Pope Francis has given final clearance for Mother Teresa — called “the saint of the gutters” for her work with the poor in India — to become an official saint, a move welcomed by the archbishop of Calcutta as “a real Christmas gift” from the pontiff.
Francis took the step by signing a decree declaring that the inexplicable 2008 recovery of a Brazilian man who suddenly woke from a coma caused by a viral brain infection was due to the intercession of the Albanian nun, who died in 1997.
The Rev. Brian Kolodiejchuk, the postulator spearheading Mother Teresa’s canonization case, said in a statement Friday (Dec. 18) that the man fully recovered following his wife’s prayers and he has since returned to work as a mechanical engineer. The couple also have had two children.
News of the pope’s approval, confirmed Friday by the Vatican, was first reported late Thursday by the newspaper of the Italian bishops’ conference, Avvenire.
It noted that the pontiff’s action came three days after a Vatican panel of cardinals and bishops affirmed the judgment of medical experts and theologians who concluded that there was no medical explanation for the apparent cure.
Church observers said the pope would probably canonize Mother Teresa next year on Sunday, Sept. 4, the day before the anniversary of her death. The official feast day for Mother Teresa is Sept. 5.
Archbishop Thomas D’Souza of Calcutta, where Mother Teresa’s ministry and order, the Missionaries of Charity, are based, described the approval of the miracle as “a real Christmas gift that the Holy Father has given.”
“We were waiting for this moment, since many years really, and now that it has come we are very happy, overjoyed,” he told Vatican Radio.
Mother Teresa, a Nobel Peace Prize laureate who was famous for her work with the poorest of the poor in India, had been beatified — the penultimate step before sainthood — in 2003 by St. John Paul II after the attribution of another miracle healing to her intercession.
Catholic Church protocols for sainthood generally require evidence that a person lived a virtuous and holy life and that two miracles can be attributed to the sainthood candidate’s intercession with God. Catholics who were martyred for the faith can be declared saints with evidence of just one miracle.
Francis has often bypassed the usual norms to declare someone a saint, which means that the church officially declares that someone is in heaven and worthy of veneration as a model of sanctity by the faithful on Earth.
Francis has made outreach to the poor a priority for the Catholic Church, and years ago when he was a bishop in Argentina he met Mother Teresa and admired her ministry but also her fearlessness in speaking out on behalf of society’s outcasts.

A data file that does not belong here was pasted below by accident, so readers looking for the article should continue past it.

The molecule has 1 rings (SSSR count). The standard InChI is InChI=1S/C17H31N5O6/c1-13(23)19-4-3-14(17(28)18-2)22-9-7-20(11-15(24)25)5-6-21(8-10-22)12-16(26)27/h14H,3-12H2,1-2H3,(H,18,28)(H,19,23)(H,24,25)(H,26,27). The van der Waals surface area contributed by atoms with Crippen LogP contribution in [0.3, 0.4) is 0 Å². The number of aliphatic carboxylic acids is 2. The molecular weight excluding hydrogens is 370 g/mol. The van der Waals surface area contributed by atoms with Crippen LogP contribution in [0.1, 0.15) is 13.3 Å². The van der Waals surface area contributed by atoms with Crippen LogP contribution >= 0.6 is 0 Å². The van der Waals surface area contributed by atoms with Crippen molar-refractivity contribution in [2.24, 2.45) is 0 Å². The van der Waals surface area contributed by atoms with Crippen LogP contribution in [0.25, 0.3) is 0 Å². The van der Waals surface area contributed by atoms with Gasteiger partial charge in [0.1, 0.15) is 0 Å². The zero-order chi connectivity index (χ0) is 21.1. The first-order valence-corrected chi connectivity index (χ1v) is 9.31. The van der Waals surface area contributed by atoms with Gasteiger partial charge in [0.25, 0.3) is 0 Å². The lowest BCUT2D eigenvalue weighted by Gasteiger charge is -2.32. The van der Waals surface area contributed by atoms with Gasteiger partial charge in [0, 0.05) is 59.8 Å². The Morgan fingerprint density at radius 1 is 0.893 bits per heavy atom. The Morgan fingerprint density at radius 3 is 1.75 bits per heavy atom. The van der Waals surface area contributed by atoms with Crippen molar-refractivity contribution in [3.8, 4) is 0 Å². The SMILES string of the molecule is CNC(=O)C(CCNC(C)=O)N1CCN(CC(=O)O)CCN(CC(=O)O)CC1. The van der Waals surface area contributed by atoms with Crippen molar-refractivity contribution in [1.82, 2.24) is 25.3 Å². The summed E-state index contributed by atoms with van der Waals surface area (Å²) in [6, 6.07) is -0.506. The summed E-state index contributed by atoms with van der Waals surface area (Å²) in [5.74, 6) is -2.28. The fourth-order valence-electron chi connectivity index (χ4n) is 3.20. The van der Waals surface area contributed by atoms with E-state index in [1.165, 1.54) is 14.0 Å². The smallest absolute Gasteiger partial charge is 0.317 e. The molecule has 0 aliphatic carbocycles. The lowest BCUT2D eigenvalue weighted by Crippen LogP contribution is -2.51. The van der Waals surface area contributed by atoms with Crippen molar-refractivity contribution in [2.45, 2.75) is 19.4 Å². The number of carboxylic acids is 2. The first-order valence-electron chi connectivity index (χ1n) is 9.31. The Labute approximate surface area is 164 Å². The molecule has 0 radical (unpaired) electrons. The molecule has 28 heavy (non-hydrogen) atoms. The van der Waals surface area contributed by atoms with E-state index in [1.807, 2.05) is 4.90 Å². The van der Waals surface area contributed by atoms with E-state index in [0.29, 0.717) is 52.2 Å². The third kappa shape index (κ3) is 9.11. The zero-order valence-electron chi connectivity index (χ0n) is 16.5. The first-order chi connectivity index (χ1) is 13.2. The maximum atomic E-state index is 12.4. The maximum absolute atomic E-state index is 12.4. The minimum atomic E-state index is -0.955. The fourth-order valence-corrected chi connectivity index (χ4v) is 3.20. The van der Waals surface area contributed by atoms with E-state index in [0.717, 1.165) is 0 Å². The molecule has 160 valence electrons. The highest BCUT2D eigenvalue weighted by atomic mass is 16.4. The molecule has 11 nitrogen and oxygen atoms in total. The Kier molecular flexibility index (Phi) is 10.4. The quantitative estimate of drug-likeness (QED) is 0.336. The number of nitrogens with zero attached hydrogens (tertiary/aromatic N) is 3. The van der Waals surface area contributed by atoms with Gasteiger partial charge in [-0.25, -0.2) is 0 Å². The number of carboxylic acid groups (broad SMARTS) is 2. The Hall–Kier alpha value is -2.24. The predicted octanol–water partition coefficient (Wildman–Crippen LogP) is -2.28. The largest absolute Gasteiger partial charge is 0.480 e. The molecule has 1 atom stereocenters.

“I would have been afraid to have had her as my superior, since she was so tough,” he once joked.
Mother Teresa was born Agnes Gonxha Bojaxhiu on Aug. 26, 1910, into an ethnic Albanian family in what is today the Republic of Macedonia.
She joined the Loreto order of nuns in 1928 and in 1946, while traveling by train from Calcutta to Darjeeling, was inspired to found the Missionaries of Charity order.
The order was established four years later and has since opened more than 130 houses worldwide to provide comfort and care for the needy.
Mother Teresa was awarded the Nobel Peace Prize in 1979.
But despite global acclaim she was the frequent target of criticism from the left and from atheists who ridiculed her for working with the poor while also supporting Catholic teaching against abortion and contraception, which they said fostered poverty by encouraging population growth.
Controversy of a different sort erupted in 2007 when a book revealed letters in which Mother Teresa confessed to a long struggle over a loss of the sense of God’s presence.
“If I ever become a saint,” she wrote, “I will surely be one of ‘darkness.’”
Writing in The New York Times, the Rev. James Martin, a Jesuit priest and expert on sainthood, said that Mother Teresa’s experience was almost “unparalleled” in the lives of the saints. But he said that the way she used her struggle — connecting it to the abandonment that Jesus felt on the cross and that the poor feel in society — was central to her legacy:
“Mother Teresa’s ministry with the poor won her the Nobel Prize and the admiration of a believing world,” Martin wrote. “Her ministry to a doubting modern world may have just begun.”
Rosie Scammell covers the Vatican for RNS and David Gibson is a national reporter for RNS
Courtesy: Religion News Service
Publication date: December 21, 2015